WASHINGTON, DC - APRIL 28: President Joe Biden addresses a joint session of Congress, with Vice President Kamala Harris and House Speaker Nancy Pelosi (D-Calif.) on the dais behind him, on Wednesday, April 28, 2021. Biden spoke to a nation seeking to emerge from twin crises of pandemic and economic slide in his first speech to a joint session of Congress. (Photo by Melina Mara/Pool/Sipa USA/POOL)No Use Germany.
Analysis | Europe
Retro Israel panel defies 'America First' foreign policy

National Conservatism conference, Washington, D.C., July 9, 2024. (Kelley Vlahos)

Retro Israel panel defies 'America First' foreign policy

Washington Politics

The National Conservatism Conference, which professes to represent a new conservatism to “understand that the past and future of conservatism are inextricably tied to the idea of the nation, to the principle of national independence, and to the revival of the unique national traditions that alone have the power to bind a people together and bring about their flourishing,” has a foreign policy problem.

On the one hand the organizers and proponents rail against a globalism dominated by supranational neo-liberal institutions, and progressive litmus tests and ideas, but on the other they want borderless solidarity with other like minded nationalists across the globe. And for some reason this precludes them from talking too much about the biggest U.S. foreign policy issue in years, the Ukraine war, for which there is no panel scheduled over the course of the event, Monday through today.

keep readingShow less
The perils of a US arms stockpile in Taiwan

Soldiers drive their military vehicles past Taiwan flags during an army exercise in Hsinchu, central Taiwan January 27, 2010. The U.S. and China are currently at odds over an arms sales to Taiwan, according to local media. REUTERS/Nicky Loh (TAIWAN - Tags: MILITARY POLITICS)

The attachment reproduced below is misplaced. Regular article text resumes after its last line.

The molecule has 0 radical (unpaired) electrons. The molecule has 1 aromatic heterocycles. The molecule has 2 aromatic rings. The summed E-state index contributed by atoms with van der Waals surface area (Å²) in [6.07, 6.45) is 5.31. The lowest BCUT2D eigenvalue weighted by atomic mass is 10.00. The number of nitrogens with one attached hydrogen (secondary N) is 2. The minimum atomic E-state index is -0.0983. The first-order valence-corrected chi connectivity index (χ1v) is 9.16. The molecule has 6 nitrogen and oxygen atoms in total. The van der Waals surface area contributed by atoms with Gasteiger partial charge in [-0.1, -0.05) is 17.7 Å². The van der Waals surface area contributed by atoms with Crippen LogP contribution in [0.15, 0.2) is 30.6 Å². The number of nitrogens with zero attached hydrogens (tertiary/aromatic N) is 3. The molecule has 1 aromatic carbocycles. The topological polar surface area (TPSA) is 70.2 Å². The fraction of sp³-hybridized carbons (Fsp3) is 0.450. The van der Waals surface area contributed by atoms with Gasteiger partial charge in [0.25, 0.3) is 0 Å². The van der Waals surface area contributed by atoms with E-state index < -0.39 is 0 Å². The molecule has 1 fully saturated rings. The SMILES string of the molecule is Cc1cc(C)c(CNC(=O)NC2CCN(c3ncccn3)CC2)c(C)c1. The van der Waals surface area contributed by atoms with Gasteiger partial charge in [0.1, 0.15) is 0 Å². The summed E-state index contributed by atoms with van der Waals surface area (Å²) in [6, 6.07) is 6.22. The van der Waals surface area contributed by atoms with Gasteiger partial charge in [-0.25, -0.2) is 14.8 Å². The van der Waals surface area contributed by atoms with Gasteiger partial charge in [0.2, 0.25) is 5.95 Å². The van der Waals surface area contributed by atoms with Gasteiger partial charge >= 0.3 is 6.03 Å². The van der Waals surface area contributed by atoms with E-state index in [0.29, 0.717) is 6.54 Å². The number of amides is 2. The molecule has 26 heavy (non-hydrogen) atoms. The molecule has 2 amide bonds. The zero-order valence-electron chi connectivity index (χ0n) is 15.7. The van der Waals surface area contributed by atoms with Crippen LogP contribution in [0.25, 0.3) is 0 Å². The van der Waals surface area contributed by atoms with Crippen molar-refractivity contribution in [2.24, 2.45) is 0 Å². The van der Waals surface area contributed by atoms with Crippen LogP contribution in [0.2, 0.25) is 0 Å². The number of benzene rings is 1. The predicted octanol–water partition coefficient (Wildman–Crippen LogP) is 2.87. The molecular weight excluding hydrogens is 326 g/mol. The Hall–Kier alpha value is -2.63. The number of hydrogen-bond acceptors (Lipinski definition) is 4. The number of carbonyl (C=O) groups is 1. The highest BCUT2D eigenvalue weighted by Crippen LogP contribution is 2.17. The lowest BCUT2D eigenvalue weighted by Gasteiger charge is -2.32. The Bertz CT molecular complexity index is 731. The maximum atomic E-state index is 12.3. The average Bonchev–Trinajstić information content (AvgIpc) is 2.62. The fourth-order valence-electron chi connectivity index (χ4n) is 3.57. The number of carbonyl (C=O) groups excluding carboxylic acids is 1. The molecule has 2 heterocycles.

The perils of a US arms stockpile in Taiwan


Last month, the Senate Armed Services Committee voted to advance the FY2025 NDAA to the Senate floor, which includes a significant provision that would establish a regional contingency stockpile of U.S. weapons in Taiwan.

This stockpile could mirror the shortcomings observed in the War Reserve Stockpile Allies-Israel (WRSA-I) program, and could have equally disastrous consequences for accountability. The Israel-based reserve’s lack of oversight, transparency, and accountability mechanisms serves as a cautionary tale for why such a model should not be replicated in Taiwan.

keep readingShow less
NATO’s 75th birthday party: All balloons, no brass tacks

NATO Secretary-General Jens Stoltenberg reacts after the ceremonial first pitch throw to celebrate "NATO day" before the start of the game between the Washington Nationals and the St. Louis Cardinals at Nationals Park in Washington, U.S., July 8, 2024. REUTERS/Yves Herman

NATO’s 75th birthday party: All balloons, no brass tacks


The heads of state and government of all 32 NATO allies will meet at a summit in Washington, July 9-11, to celebrate the Alliance’s 75th birthday. It was scheduled more than a year ago, but, as the date has approached, it increasingly seems like a bad idea.

Of course, nobody could have foreseen current concerns in the American media and political class of President Joe Biden’s travails stemming from his poor debate performance with Donald Trump on June 27. Unfortunately, that story risks squeezing the summit’s achievements off page one.

keep readingShow less

Israel-Gaza Crisis